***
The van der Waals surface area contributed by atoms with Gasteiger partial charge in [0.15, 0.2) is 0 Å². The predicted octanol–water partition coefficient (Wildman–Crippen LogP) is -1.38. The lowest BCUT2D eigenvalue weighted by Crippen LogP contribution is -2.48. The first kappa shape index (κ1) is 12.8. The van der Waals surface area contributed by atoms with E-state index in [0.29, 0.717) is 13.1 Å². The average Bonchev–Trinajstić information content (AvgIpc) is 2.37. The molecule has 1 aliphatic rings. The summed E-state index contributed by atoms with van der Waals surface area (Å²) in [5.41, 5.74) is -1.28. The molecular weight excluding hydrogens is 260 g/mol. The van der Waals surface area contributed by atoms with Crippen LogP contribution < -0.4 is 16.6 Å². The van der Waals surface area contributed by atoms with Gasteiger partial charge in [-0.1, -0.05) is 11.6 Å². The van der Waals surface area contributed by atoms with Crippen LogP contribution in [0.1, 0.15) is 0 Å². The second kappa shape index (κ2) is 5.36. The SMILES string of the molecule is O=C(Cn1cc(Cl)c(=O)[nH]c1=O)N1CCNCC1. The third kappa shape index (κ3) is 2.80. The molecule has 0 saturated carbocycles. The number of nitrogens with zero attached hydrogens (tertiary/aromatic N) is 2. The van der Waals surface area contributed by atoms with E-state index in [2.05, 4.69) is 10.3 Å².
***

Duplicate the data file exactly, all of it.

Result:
The van der Waals surface area contributed by atoms with Gasteiger partial charge in [0.15, 0.2) is 0 Å². The predicted octanol–water partition coefficient (Wildman–Crippen LogP) is -1.38. The lowest BCUT2D eigenvalue weighted by Crippen LogP contribution is -2.48. The first kappa shape index (κ1) is 12.8. The van der Waals surface area contributed by atoms with E-state index in [0.29, 0.717) is 13.1 Å². The average Bonchev–Trinajstić information content (AvgIpc) is 2.37. The molecule has 1 aliphatic rings. The summed E-state index contributed by atoms with van der Waals surface area (Å²) in [5.41, 5.74) is -1.28. The molecular weight excluding hydrogens is 260 g/mol. The van der Waals surface area contributed by atoms with Crippen LogP contribution < -0.4 is 16.6 Å². The van der Waals surface area contributed by atoms with Gasteiger partial charge in [-0.1, -0.05) is 11.6 Å². The van der Waals surface area contributed by atoms with Crippen LogP contribution in [0.1, 0.15) is 0 Å². The second kappa shape index (κ2) is 5.36. The SMILES string of the molecule is O=C(Cn1cc(Cl)c(=O)[nH]c1=O)N1CCNCC1. The third kappa shape index (κ3) is 2.80. The molecule has 0 saturated carbocycles. The number of nitrogens with zero attached hydrogens (tertiary/aromatic N) is 2. The van der Waals surface area contributed by atoms with E-state index in [2.05, 4.69) is 10.3 Å².